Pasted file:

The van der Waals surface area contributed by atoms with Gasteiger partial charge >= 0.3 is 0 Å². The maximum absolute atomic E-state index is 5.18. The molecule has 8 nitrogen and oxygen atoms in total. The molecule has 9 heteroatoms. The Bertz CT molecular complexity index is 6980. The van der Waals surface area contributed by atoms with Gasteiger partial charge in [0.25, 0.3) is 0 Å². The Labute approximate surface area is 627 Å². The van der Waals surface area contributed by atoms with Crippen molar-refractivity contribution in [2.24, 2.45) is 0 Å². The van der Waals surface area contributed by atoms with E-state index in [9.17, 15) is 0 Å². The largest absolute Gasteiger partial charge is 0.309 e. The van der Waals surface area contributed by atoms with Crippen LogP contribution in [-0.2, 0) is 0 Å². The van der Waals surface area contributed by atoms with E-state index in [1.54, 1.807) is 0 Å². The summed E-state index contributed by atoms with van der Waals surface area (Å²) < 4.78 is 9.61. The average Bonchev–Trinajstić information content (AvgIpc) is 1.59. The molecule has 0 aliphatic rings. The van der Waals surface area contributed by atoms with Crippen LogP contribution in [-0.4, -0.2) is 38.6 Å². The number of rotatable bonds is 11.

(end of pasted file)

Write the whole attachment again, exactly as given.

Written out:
The van der Waals surface area contributed by atoms with Gasteiger partial charge >= 0.3 is 0 Å². The maximum absolute atomic E-state index is 5.18. The molecule has 8 nitrogen and oxygen atoms in total. The molecule has 9 heteroatoms. The Bertz CT molecular complexity index is 6980. The van der Waals surface area contributed by atoms with Gasteiger partial charge in [0.25, 0.3) is 0 Å². The Labute approximate surface area is 627 Å². The van der Waals surface area contributed by atoms with Crippen molar-refractivity contribution in [2.24, 2.45) is 0 Å². The van der Waals surface area contributed by atoms with E-state index in [9.17, 15) is 0 Å². The largest absolute Gasteiger partial charge is 0.309 e. The van der Waals surface area contributed by atoms with Crippen LogP contribution in [-0.2, 0) is 0 Å². The van der Waals surface area contributed by atoms with E-state index in [1.54, 1.807) is 0 Å². The summed E-state index contributed by atoms with van der Waals surface area (Å²) < 4.78 is 9.61. The average Bonchev–Trinajstić information content (AvgIpc) is 1.59. The molecule has 0 aliphatic rings. The van der Waals surface area contributed by atoms with Crippen LogP contribution in [-0.4, -0.2) is 38.6 Å². The number of rotatable bonds is 11.